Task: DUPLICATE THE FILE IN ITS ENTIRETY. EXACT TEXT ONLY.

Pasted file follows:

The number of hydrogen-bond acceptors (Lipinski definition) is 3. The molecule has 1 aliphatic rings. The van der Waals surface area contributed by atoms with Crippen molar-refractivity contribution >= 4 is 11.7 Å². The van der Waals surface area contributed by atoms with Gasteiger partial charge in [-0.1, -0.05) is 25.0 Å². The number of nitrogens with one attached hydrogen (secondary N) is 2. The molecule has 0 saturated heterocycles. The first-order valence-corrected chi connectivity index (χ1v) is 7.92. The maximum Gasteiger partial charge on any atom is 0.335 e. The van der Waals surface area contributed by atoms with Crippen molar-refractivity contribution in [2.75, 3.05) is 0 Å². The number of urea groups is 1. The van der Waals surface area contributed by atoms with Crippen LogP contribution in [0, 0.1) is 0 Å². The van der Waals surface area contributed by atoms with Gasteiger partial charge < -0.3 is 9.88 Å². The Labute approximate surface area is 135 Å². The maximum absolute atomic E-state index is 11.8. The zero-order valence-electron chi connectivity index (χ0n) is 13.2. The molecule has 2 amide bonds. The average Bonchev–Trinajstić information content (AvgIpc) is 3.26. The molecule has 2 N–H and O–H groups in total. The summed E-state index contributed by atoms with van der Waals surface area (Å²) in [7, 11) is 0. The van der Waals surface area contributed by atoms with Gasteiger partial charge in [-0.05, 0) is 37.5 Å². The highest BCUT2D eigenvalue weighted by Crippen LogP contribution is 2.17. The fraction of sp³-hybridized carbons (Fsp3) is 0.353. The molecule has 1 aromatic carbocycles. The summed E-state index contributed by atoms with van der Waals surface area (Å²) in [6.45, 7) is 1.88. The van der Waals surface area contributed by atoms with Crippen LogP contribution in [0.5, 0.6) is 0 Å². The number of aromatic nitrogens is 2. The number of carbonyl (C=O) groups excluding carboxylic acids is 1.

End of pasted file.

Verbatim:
The number of hydrogen-bond acceptors (Lipinski definition) is 3. The molecule has 1 aliphatic rings. The van der Waals surface area contributed by atoms with Crippen molar-refractivity contribution >= 4 is 11.7 Å². The van der Waals surface area contributed by atoms with Gasteiger partial charge in [-0.1, -0.05) is 25.0 Å². The number of nitrogens with one attached hydrogen (secondary N) is 2. The molecule has 0 saturated heterocycles. The first-order valence-corrected chi connectivity index (χ1v) is 7.92. The maximum Gasteiger partial charge on any atom is 0.335 e. The van der Waals surface area contributed by atoms with Crippen molar-refractivity contribution in [2.75, 3.05) is 0 Å². The number of urea groups is 1. The van der Waals surface area contributed by atoms with Crippen LogP contribution in [0, 0.1) is 0 Å². The van der Waals surface area contributed by atoms with Gasteiger partial charge < -0.3 is 9.88 Å². The Labute approximate surface area is 135 Å². The maximum absolute atomic E-state index is 11.8. The zero-order valence-electron chi connectivity index (χ0n) is 13.2. The molecule has 2 amide bonds. The average Bonchev–Trinajstić information content (AvgIpc) is 3.26. The molecule has 2 N–H and O–H groups in total. The summed E-state index contributed by atoms with van der Waals surface area (Å²) in [7, 11) is 0. The van der Waals surface area contributed by atoms with Gasteiger partial charge in [-0.05, 0) is 37.5 Å². The highest BCUT2D eigenvalue weighted by Crippen LogP contribution is 2.17. The fraction of sp³-hybridized carbons (Fsp3) is 0.353. The molecule has 1 aromatic carbocycles. The summed E-state index contributed by atoms with van der Waals surface area (Å²) in [6.45, 7) is 1.88. The van der Waals surface area contributed by atoms with Crippen LogP contribution in [0.5, 0.6) is 0 Å². The number of aromatic nitrogens is 2. The number of carbonyl (C=O) groups excluding carboxylic acids is 1.